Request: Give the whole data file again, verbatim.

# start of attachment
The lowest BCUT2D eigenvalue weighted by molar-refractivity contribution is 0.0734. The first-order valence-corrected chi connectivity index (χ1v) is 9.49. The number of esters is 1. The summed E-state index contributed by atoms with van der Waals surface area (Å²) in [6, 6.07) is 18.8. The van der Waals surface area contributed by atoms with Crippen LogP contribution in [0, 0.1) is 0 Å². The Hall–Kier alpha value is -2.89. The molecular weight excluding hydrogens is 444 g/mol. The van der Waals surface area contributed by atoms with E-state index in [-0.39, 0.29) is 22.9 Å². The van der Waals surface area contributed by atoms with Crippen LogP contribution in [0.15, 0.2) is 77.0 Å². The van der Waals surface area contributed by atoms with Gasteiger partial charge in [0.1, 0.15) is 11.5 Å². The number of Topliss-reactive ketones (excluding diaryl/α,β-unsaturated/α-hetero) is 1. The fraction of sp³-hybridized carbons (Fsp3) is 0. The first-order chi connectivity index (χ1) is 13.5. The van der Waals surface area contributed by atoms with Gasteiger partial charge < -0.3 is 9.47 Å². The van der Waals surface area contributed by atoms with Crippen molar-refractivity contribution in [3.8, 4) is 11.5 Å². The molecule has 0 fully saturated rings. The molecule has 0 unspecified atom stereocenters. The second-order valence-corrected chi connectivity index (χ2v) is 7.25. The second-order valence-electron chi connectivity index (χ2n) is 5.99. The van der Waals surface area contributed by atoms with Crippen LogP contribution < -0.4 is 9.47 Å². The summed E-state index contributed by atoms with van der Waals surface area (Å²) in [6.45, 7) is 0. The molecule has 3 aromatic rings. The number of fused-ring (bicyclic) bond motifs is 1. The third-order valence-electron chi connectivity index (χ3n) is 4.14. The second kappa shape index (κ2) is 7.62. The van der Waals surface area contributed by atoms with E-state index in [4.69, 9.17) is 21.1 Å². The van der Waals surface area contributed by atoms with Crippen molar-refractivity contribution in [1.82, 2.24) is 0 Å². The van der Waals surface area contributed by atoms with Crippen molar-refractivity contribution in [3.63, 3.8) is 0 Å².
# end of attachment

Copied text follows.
The lowest BCUT2D eigenvalue weighted by molar-refractivity contribution is 0.0734. The first-order valence-corrected chi connectivity index (χ1v) is 9.49. The number of esters is 1. The summed E-state index contributed by atoms with van der Waals surface area (Å²) in [6, 6.07) is 18.8. The van der Waals surface area contributed by atoms with Crippen LogP contribution in [0, 0.1) is 0 Å². The Hall–Kier alpha value is -2.89. The molecular weight excluding hydrogens is 444 g/mol. The van der Waals surface area contributed by atoms with E-state index in [-0.39, 0.29) is 22.9 Å². The van der Waals surface area contributed by atoms with Crippen LogP contribution in [0.15, 0.2) is 77.0 Å². The van der Waals surface area contributed by atoms with Gasteiger partial charge in [0.1, 0.15) is 11.5 Å². The number of Topliss-reactive ketones (excluding diaryl/α,β-unsaturated/α-hetero) is 1. The fraction of sp³-hybridized carbons (Fsp3) is 0. The first-order chi connectivity index (χ1) is 13.5. The van der Waals surface area contributed by atoms with Gasteiger partial charge < -0.3 is 9.47 Å². The van der Waals surface area contributed by atoms with Crippen molar-refractivity contribution in [3.8, 4) is 11.5 Å². The molecule has 0 fully saturated rings. The molecule has 0 unspecified atom stereocenters. The second-order valence-corrected chi connectivity index (χ2v) is 7.25. The second-order valence-electron chi connectivity index (χ2n) is 5.99. The van der Waals surface area contributed by atoms with Crippen LogP contribution < -0.4 is 9.47 Å². The summed E-state index contributed by atoms with van der Waals surface area (Å²) in [6.45, 7) is 0. The molecule has 3 aromatic rings. The number of fused-ring (bicyclic) bond motifs is 1. The third-order valence-electron chi connectivity index (χ3n) is 4.14. The second kappa shape index (κ2) is 7.62. The van der Waals surface area contributed by atoms with E-state index in [4.69, 9.17) is 21.1 Å². The van der Waals surface area contributed by atoms with Crippen molar-refractivity contribution in [1.82, 2.24) is 0 Å². The van der Waals surface area contributed by atoms with Crippen molar-refractivity contribution in [3.63, 3.8) is 0 Å².